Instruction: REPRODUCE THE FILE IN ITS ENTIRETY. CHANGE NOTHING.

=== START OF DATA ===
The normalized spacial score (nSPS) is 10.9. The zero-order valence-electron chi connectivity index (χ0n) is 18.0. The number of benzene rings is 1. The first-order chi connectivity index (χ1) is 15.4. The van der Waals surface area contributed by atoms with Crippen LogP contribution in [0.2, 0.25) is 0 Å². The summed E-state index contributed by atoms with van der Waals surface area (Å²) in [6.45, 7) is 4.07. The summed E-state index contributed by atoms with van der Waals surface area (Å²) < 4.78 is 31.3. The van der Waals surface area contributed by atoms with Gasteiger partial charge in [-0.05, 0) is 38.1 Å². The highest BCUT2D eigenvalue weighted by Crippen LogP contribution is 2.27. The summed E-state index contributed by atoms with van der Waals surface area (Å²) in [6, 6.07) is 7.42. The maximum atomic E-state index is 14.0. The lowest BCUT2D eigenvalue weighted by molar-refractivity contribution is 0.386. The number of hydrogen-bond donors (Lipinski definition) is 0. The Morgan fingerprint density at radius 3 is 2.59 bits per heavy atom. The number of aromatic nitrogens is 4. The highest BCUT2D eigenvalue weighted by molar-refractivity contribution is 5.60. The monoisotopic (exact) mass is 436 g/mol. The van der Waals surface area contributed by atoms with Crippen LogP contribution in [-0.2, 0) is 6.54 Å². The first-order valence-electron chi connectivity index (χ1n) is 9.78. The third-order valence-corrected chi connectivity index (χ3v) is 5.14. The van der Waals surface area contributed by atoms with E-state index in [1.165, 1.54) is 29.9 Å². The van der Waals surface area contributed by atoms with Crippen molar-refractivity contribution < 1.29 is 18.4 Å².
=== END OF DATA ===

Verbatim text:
The normalized spacial score (nSPS) is 10.9. The zero-order valence-electron chi connectivity index (χ0n) is 18.0. The number of benzene rings is 1. The first-order chi connectivity index (χ1) is 15.4. The van der Waals surface area contributed by atoms with Crippen LogP contribution in [0.2, 0.25) is 0 Å². The summed E-state index contributed by atoms with van der Waals surface area (Å²) in [6.45, 7) is 4.07. The summed E-state index contributed by atoms with van der Waals surface area (Å²) < 4.78 is 31.3. The van der Waals surface area contributed by atoms with Gasteiger partial charge in [-0.05, 0) is 38.1 Å². The highest BCUT2D eigenvalue weighted by Crippen LogP contribution is 2.27. The summed E-state index contributed by atoms with van der Waals surface area (Å²) in [6, 6.07) is 7.42. The maximum atomic E-state index is 14.0. The lowest BCUT2D eigenvalue weighted by molar-refractivity contribution is 0.386. The number of hydrogen-bond donors (Lipinski definition) is 0. The Morgan fingerprint density at radius 3 is 2.59 bits per heavy atom. The number of aromatic nitrogens is 4. The highest BCUT2D eigenvalue weighted by molar-refractivity contribution is 5.60. The monoisotopic (exact) mass is 436 g/mol. The van der Waals surface area contributed by atoms with Crippen LogP contribution in [-0.2, 0) is 6.54 Å². The first-order valence-electron chi connectivity index (χ1n) is 9.78. The third-order valence-corrected chi connectivity index (χ3v) is 5.14. The van der Waals surface area contributed by atoms with E-state index in [1.165, 1.54) is 29.9 Å². The van der Waals surface area contributed by atoms with Crippen molar-refractivity contribution < 1.29 is 18.4 Å².